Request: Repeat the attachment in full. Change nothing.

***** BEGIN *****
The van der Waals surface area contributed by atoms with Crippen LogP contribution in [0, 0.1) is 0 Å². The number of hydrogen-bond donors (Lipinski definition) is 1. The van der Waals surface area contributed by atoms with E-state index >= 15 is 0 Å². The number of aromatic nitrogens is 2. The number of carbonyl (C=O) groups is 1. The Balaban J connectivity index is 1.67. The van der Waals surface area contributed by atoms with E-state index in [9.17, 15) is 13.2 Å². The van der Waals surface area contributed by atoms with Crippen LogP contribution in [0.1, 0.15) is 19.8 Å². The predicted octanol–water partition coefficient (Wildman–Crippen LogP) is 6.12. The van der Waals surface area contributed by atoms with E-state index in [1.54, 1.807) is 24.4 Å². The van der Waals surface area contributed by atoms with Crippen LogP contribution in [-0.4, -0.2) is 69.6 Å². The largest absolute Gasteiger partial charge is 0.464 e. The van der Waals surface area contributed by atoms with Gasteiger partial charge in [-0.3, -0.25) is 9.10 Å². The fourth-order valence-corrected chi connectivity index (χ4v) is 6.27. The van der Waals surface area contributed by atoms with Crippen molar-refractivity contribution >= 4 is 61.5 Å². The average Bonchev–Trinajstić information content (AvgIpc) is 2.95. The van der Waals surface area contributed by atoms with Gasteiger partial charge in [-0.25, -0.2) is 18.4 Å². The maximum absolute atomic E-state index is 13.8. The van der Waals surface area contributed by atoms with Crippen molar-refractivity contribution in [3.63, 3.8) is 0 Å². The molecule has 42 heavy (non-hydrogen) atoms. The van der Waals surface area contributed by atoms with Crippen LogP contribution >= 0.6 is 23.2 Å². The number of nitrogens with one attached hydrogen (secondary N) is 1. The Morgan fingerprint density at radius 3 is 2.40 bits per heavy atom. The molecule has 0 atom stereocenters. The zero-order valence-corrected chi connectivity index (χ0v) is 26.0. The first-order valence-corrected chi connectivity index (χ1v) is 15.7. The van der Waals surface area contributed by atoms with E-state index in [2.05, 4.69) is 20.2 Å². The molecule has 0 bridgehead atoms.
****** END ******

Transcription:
The van der Waals surface area contributed by atoms with Crippen LogP contribution in [0, 0.1) is 0 Å². The number of hydrogen-bond donors (Lipinski definition) is 1. The van der Waals surface area contributed by atoms with E-state index >= 15 is 0 Å². The number of aromatic nitrogens is 2. The number of carbonyl (C=O) groups is 1. The Balaban J connectivity index is 1.67. The van der Waals surface area contributed by atoms with E-state index in [9.17, 15) is 13.2 Å². The van der Waals surface area contributed by atoms with Crippen LogP contribution in [0.1, 0.15) is 19.8 Å². The predicted octanol–water partition coefficient (Wildman–Crippen LogP) is 6.12. The van der Waals surface area contributed by atoms with E-state index in [1.54, 1.807) is 24.4 Å². The van der Waals surface area contributed by atoms with Crippen LogP contribution in [-0.4, -0.2) is 69.6 Å². The largest absolute Gasteiger partial charge is 0.464 e. The van der Waals surface area contributed by atoms with Gasteiger partial charge in [-0.3, -0.25) is 9.10 Å². The fourth-order valence-corrected chi connectivity index (χ4v) is 6.27. The van der Waals surface area contributed by atoms with Crippen molar-refractivity contribution >= 4 is 61.5 Å². The average Bonchev–Trinajstić information content (AvgIpc) is 2.95. The van der Waals surface area contributed by atoms with Gasteiger partial charge in [-0.25, -0.2) is 18.4 Å². The maximum absolute atomic E-state index is 13.8. The van der Waals surface area contributed by atoms with Crippen molar-refractivity contribution in [3.63, 3.8) is 0 Å². The molecule has 42 heavy (non-hydrogen) atoms. The van der Waals surface area contributed by atoms with Crippen LogP contribution >= 0.6 is 23.2 Å². The number of nitrogens with one attached hydrogen (secondary N) is 1. The Morgan fingerprint density at radius 3 is 2.40 bits per heavy atom. The molecule has 0 atom stereocenters. The zero-order valence-corrected chi connectivity index (χ0v) is 26.0. The first-order valence-corrected chi connectivity index (χ1v) is 15.7. The van der Waals surface area contributed by atoms with E-state index in [2.05, 4.69) is 20.2 Å². The molecule has 0 bridgehead atoms.